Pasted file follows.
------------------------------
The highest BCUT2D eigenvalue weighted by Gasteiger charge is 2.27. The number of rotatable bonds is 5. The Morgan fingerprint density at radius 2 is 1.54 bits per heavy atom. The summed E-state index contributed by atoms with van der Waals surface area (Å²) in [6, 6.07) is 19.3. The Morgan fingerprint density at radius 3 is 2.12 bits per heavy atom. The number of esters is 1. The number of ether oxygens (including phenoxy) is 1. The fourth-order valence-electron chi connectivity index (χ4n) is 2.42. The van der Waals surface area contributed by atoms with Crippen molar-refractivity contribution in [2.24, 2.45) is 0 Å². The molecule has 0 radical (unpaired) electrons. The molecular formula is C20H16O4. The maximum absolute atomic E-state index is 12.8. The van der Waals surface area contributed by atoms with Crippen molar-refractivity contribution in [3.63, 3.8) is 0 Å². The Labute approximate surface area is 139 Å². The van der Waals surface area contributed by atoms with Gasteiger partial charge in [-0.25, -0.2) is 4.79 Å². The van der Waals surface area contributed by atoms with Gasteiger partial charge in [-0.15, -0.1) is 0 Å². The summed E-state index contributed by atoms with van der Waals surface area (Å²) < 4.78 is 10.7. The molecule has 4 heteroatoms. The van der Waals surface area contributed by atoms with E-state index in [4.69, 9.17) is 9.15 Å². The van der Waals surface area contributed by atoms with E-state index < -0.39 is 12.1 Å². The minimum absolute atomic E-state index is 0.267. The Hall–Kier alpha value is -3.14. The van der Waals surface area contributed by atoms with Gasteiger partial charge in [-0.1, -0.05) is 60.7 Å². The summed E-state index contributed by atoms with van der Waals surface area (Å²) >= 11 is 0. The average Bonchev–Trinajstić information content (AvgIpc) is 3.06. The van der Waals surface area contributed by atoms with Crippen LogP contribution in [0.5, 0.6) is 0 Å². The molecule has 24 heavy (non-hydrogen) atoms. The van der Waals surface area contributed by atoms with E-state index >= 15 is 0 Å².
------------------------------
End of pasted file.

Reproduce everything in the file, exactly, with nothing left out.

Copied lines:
The highest BCUT2D eigenvalue weighted by Gasteiger charge is 2.27. The number of rotatable bonds is 5. The Morgan fingerprint density at radius 2 is 1.54 bits per heavy atom. The summed E-state index contributed by atoms with van der Waals surface area (Å²) in [6, 6.07) is 19.3. The Morgan fingerprint density at radius 3 is 2.12 bits per heavy atom. The number of esters is 1. The number of ether oxygens (including phenoxy) is 1. The fourth-order valence-electron chi connectivity index (χ4n) is 2.42. The van der Waals surface area contributed by atoms with Crippen molar-refractivity contribution in [2.24, 2.45) is 0 Å². The molecule has 0 radical (unpaired) electrons. The molecular formula is C20H16O4. The maximum absolute atomic E-state index is 12.8. The van der Waals surface area contributed by atoms with Crippen molar-refractivity contribution in [3.63, 3.8) is 0 Å². The Labute approximate surface area is 139 Å². The van der Waals surface area contributed by atoms with Gasteiger partial charge in [-0.25, -0.2) is 4.79 Å². The van der Waals surface area contributed by atoms with Gasteiger partial charge in [-0.15, -0.1) is 0 Å². The summed E-state index contributed by atoms with van der Waals surface area (Å²) < 4.78 is 10.7. The molecule has 4 heteroatoms. The van der Waals surface area contributed by atoms with E-state index in [4.69, 9.17) is 9.15 Å². The van der Waals surface area contributed by atoms with E-state index < -0.39 is 12.1 Å². The minimum absolute atomic E-state index is 0.267. The Hall–Kier alpha value is -3.14. The van der Waals surface area contributed by atoms with Gasteiger partial charge in [-0.1, -0.05) is 60.7 Å². The summed E-state index contributed by atoms with van der Waals surface area (Å²) >= 11 is 0. The average Bonchev–Trinajstić information content (AvgIpc) is 3.06. The van der Waals surface area contributed by atoms with Crippen LogP contribution in [0.5, 0.6) is 0 Å². The molecule has 24 heavy (non-hydrogen) atoms. The van der Waals surface area contributed by atoms with E-state index >= 15 is 0 Å².